Have I convinced you yet?

FYI. There’s so many SPOILERS in this post that you’re going to cry. Because this book’s been SPOILED. ← I feel like that could be a catch phrase. 

While this next book is also for YA audiences, I don’t think that should stop you from reading it. Cue The Golden Lily‘s entrance. The 2nd book in the Bloodlines series and the 8th book in the Vampire Academy universe, this book follows Sydney the Alchemist as she questions her entire existence, whether vampires and dhampirs are truly as evil and unnatural as the Alchemists have been led to believe. And while this book sells itself as a YA paranormal romance, including the stereotypical love triangle with the protagonist, it does a much better job than most books in the genre. Characters don’t like each other just for their hotness (although this does happen, just like with every other romance), they like each other based on the other’s actual characteristics.

And you’re also one of the most fiercely loyal people I know-and caring, no matter how much you pretend otherwise. I see the way you look after Jill. Not many people would’ve traveled across the country to help her. (136)

I also love how they’re willing to go out of their way just to make the other one happy:

Liquid sugar. Yes, that was exactly what it had been. I hadn’t wanted to drink one, but I’d known if I’d just brought a slush for Adrian, he really would’ve read that as pity and refused. I had to act as though I’d wanted one too, with him as an afterthought. He seemed to have believed my lie about the drink’s sugar content. (158)

I love how mundane a lot of these instances are. Reminds me of cooking steak for my boyfriend, even though I’m a vegetarian. You can go to great lengths to please someone you love (or like).

Sure, sunstroke and sunburns were concerns, but I loved the sun and had a high tolerance for it. Vampires did not…”Come on, we have to get out of here before you get worse. What were you thinking?” His expression was astonishingly nonchalant for someone who looked like he would pass out. “It was worth it. You looked…happy.” (307-308)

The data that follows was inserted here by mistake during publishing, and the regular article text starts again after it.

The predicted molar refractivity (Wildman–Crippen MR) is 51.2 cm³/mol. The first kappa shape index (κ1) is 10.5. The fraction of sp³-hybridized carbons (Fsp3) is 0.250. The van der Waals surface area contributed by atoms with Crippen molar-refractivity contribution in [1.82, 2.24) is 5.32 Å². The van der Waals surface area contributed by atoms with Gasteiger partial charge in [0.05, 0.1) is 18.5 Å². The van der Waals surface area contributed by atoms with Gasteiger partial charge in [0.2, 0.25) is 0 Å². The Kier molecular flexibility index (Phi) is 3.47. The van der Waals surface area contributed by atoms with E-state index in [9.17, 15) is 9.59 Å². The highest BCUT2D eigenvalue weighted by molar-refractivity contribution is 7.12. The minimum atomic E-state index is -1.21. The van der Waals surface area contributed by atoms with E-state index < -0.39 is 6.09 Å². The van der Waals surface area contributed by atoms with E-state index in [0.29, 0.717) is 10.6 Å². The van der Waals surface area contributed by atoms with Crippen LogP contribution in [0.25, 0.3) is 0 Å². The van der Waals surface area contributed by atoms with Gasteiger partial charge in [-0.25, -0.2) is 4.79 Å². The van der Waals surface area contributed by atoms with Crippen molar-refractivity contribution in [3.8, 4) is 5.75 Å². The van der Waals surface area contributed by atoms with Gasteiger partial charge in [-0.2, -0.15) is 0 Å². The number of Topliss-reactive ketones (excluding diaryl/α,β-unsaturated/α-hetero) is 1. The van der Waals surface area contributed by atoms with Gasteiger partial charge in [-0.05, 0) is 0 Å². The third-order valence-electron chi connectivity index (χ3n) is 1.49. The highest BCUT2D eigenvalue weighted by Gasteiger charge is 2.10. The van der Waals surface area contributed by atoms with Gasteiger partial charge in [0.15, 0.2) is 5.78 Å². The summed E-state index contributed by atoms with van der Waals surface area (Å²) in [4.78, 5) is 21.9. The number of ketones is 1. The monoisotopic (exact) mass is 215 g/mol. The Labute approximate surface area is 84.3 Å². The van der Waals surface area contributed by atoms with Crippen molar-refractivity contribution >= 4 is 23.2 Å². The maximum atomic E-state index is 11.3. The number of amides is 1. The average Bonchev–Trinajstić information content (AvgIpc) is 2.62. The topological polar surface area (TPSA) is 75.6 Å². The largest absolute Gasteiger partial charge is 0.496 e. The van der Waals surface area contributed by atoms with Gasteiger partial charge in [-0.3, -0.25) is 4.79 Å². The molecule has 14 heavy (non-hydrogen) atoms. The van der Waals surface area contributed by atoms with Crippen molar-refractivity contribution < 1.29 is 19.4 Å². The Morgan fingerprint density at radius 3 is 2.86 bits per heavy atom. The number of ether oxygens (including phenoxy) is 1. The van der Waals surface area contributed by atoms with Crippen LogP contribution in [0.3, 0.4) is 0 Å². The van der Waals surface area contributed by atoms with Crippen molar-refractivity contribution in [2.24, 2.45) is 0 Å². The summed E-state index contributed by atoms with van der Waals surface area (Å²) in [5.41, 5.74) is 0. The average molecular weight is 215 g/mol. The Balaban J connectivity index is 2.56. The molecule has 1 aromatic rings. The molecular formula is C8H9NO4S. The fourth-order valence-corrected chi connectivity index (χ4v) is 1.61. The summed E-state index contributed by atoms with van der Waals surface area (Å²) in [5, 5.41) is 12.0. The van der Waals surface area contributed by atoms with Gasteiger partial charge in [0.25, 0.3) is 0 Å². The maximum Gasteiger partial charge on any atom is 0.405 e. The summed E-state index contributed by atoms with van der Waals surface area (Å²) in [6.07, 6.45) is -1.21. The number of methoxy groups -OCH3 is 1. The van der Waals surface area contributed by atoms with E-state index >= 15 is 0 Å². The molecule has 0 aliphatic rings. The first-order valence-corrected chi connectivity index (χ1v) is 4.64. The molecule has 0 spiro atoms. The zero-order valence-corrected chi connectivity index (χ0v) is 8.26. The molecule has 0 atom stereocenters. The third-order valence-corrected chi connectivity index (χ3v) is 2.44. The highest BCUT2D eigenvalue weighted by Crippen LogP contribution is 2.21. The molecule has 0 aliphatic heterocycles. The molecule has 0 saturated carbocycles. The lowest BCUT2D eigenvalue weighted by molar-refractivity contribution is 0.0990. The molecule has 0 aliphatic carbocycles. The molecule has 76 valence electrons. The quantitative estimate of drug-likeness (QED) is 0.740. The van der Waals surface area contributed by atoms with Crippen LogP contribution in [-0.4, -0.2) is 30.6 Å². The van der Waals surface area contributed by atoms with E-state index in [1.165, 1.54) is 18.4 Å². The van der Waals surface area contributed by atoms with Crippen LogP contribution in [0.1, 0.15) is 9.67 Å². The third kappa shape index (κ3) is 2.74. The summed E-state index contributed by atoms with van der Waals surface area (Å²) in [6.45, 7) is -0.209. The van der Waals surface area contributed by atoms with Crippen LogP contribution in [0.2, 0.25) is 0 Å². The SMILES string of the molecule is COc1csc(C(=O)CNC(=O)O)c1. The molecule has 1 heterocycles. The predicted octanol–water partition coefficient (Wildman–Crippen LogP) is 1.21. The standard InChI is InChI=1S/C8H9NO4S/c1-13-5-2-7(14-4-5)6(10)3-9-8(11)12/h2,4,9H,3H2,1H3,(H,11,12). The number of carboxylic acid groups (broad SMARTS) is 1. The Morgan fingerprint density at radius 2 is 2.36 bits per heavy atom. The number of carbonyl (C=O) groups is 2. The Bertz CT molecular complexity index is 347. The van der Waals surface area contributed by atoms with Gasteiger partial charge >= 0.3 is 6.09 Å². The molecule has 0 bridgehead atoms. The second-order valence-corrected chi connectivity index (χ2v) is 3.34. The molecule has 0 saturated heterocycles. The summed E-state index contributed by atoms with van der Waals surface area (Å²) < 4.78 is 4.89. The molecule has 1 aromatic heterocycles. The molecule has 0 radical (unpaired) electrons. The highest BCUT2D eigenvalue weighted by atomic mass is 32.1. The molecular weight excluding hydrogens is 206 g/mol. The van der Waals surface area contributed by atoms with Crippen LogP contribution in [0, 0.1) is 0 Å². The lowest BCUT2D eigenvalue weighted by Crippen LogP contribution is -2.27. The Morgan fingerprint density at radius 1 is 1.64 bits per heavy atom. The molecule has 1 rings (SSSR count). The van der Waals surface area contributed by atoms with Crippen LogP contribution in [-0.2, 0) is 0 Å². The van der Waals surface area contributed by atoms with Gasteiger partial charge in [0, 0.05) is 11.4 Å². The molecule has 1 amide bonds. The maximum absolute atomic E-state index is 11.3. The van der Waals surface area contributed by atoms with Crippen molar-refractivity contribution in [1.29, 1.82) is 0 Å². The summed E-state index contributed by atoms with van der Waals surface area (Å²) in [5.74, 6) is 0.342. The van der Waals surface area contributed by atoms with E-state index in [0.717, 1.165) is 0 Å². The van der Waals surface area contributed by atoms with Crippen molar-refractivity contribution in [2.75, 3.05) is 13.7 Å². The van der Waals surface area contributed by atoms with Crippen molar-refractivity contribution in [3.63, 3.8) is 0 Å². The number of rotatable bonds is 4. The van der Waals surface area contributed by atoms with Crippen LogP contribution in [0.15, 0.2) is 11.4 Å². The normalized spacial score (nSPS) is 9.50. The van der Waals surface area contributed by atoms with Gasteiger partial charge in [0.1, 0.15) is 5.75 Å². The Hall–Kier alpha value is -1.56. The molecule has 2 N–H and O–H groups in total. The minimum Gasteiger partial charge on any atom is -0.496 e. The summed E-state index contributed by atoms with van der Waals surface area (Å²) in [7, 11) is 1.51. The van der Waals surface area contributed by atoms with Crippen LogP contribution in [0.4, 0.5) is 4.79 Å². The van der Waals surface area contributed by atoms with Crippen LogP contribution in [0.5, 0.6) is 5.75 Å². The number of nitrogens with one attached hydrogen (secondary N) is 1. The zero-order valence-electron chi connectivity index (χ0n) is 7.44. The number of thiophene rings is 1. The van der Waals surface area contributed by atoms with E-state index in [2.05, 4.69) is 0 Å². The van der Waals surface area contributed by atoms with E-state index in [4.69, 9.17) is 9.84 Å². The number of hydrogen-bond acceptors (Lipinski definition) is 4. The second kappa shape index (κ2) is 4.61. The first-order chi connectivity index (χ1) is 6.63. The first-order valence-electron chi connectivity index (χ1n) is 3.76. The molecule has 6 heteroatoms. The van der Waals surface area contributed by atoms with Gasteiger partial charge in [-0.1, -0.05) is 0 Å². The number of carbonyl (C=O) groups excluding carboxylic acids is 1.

But, I don’t want to talk about their relationship, although I could spend forever talking about how great of a job Richelle Mead did. There’s so many hints and foreshadowing that the transition is really quite smooth. And she achieves the same smoothness in building-up/revealing the antagonist. But the facet I really want to focus on was how Mead had achieved a slow character reversal for Sydney.

First, Mead sets the standard; letting the reader see Sydney’s ideal perception.

We believed vampires were unnatural creatures who should have nothing to do with humans like us. What was a particular concern were the Strigoi-evil, killer vampires-who could lure humans into servitude with promises of immortality. Even the peaceful Moroi and their half human counterparts, the dhampirs, were regarded with suspicion.  (8)

But of course nobody’s perfect, so Sydney has her doubts of herself.

Despite all the running around [my Moroi/dhamphir] friends made me do, I’d missed that motley group almost the instant I left California…Now, feeling that way confused me. Was I blurring the lines between friendship and duty? (17)

At this point, the reader’s got the perfect exposition, all within the first chapter. And throughout the book, we should see a slow reversal until the book resolve itself with Sydney thinking completely opposite to how she originally was, where she believes that “I’d been taught the existence of vampires was wrong and twisted, but I was about to witness was the true atrocity. These were the monsters” (375). But a writer cannot automatically change a character’s POV. Readers have to be convinced, so hence, you have to convince them with a slow build-up, an exposition if you will.

And just like any persuasive essay, you have to tackle the haters first. Cue Sydney’s instinctual responses to her vampire friends.